I entered the club as a man I didn’t know was leaving.
“That was Cy’s therapist,” Rose said. “Cy had him come and watch a few deals.”
“No more couch-coach sessions,” Cy told me in the lounge. “My guy watched one deal and said he had my problem solved.”
Against Cy’s four hearts, West had led a diamond. Cy lost a finesse with dummy’s queen, and East’s club shift gave the defense three more tricks.
“Your shrink watched one deal and diagnosed you?” I asked.
“He told me I don’t have any complex,” the Cynic said in a tone of relief. “He said I really am inferior.”
Cy’s play certainly was inferior. Cy must grab the ace of diamonds, take the A-K of spades, lead a trump to dummy and return the jack of spades, pitching his last diamond.
If West wins and leads a fourth spade, East can ruff dummy’s ten, but Cy overruffs, leads a trump to dummy and returns the queen of diamonds. Whether East covers or not, Cy gets a club discard, losing only two clubs and one spade.
You hold: S J 10 7 5 H K J 8 D A Q J C 8 7 4. Your partner opens one club, you bid one spade and he raises to two spades. What do you say?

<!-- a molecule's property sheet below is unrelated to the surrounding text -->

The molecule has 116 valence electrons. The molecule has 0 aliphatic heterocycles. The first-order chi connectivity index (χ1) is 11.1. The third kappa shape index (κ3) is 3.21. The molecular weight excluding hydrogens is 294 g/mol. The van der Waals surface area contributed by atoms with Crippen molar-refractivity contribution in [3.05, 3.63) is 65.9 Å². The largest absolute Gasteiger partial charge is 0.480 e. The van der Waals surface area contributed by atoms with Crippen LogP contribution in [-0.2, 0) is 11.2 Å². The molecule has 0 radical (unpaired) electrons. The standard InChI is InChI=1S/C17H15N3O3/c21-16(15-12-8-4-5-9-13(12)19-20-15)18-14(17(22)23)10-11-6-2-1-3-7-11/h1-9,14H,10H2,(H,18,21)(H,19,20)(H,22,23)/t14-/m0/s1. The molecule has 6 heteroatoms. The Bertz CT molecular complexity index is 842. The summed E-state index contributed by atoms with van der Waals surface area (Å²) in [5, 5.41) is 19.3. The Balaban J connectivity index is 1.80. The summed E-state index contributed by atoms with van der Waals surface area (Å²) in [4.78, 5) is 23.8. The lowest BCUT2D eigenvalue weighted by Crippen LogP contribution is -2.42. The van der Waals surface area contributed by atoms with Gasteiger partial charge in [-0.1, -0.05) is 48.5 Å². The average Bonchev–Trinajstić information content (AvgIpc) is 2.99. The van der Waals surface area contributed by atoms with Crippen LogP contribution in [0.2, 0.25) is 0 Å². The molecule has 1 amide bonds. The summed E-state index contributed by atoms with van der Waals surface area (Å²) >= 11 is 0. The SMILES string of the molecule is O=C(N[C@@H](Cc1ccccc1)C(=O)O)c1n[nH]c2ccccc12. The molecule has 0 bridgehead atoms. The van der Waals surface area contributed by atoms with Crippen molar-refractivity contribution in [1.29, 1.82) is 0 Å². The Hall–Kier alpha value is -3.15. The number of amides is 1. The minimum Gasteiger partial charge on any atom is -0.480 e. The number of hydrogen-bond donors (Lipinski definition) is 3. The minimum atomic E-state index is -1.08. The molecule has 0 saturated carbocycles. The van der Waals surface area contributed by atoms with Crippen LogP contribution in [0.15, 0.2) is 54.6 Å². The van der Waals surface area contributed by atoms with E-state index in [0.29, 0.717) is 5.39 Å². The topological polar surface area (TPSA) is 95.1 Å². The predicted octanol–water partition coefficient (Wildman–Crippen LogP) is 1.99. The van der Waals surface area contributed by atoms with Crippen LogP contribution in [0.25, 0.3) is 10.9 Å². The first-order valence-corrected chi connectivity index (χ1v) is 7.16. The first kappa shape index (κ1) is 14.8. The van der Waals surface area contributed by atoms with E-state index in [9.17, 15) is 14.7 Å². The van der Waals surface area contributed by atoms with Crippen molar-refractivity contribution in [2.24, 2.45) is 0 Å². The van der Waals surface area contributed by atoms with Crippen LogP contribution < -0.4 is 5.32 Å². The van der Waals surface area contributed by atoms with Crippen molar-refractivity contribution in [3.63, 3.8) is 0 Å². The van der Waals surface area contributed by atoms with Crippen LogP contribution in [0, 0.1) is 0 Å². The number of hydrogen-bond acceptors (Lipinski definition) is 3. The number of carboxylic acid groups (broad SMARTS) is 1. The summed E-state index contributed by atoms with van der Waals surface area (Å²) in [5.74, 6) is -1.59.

ANSWER: You may have a game, especially if partner’s opening bids are known to be solid. Bid 2NT. If he raised you with four-card support and a sound hand, he can jump to four spades. With only three-card support, he may raise to 3NT. If his values are minimum, he can pass or sign off at a suit contract.
S J 10 7 5
H K J 8
D A Q J
C 8 7 4
S Q 6 4 3
D 10 8 7 2
C A 6 3 2
S 9 8 2
H 7 5 2
D K 9 4 3
C Q J 10
S A K
H A Q 10 9 4 3
D 6 5
C K 9 5
East South West North
Pass 1 H Pass 1 S
Pass 3 H Pass 4 H
Opening lead — D 2
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